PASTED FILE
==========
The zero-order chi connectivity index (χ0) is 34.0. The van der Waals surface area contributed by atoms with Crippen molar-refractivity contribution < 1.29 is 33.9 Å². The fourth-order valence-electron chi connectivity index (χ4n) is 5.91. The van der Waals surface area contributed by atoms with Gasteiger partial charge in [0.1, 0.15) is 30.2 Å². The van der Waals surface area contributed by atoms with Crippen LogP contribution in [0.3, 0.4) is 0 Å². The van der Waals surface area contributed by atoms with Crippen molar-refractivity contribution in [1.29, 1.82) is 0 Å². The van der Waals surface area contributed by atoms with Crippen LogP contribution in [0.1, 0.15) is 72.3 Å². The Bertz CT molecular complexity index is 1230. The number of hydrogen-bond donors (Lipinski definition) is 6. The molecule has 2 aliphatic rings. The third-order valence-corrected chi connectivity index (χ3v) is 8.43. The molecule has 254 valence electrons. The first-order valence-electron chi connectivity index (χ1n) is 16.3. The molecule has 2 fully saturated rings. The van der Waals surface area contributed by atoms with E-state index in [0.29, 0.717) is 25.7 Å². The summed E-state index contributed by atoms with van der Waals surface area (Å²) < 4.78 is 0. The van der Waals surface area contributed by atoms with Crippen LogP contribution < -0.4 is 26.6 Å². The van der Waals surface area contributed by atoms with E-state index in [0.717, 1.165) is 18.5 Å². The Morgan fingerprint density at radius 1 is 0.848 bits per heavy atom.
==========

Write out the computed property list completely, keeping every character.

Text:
The zero-order chi connectivity index (χ0) is 34.0. The van der Waals surface area contributed by atoms with Crippen molar-refractivity contribution < 1.29 is 33.9 Å². The fourth-order valence-electron chi connectivity index (χ4n) is 5.91. The van der Waals surface area contributed by atoms with Gasteiger partial charge in [0.1, 0.15) is 30.2 Å². The van der Waals surface area contributed by atoms with Crippen LogP contribution in [0.3, 0.4) is 0 Å². The van der Waals surface area contributed by atoms with Crippen molar-refractivity contribution in [1.29, 1.82) is 0 Å². The van der Waals surface area contributed by atoms with Crippen LogP contribution in [0.1, 0.15) is 72.3 Å². The Bertz CT molecular complexity index is 1230. The number of hydrogen-bond donors (Lipinski definition) is 6. The molecule has 2 aliphatic rings. The third-order valence-corrected chi connectivity index (χ3v) is 8.43. The molecule has 254 valence electrons. The first-order valence-electron chi connectivity index (χ1n) is 16.3. The molecule has 2 fully saturated rings. The van der Waals surface area contributed by atoms with E-state index in [0.29, 0.717) is 25.7 Å². The summed E-state index contributed by atoms with van der Waals surface area (Å²) < 4.78 is 0. The van der Waals surface area contributed by atoms with Crippen LogP contribution < -0.4 is 26.6 Å². The van der Waals surface area contributed by atoms with E-state index in [0.717, 1.165) is 18.5 Å². The Morgan fingerprint density at radius 1 is 0.848 bits per heavy atom.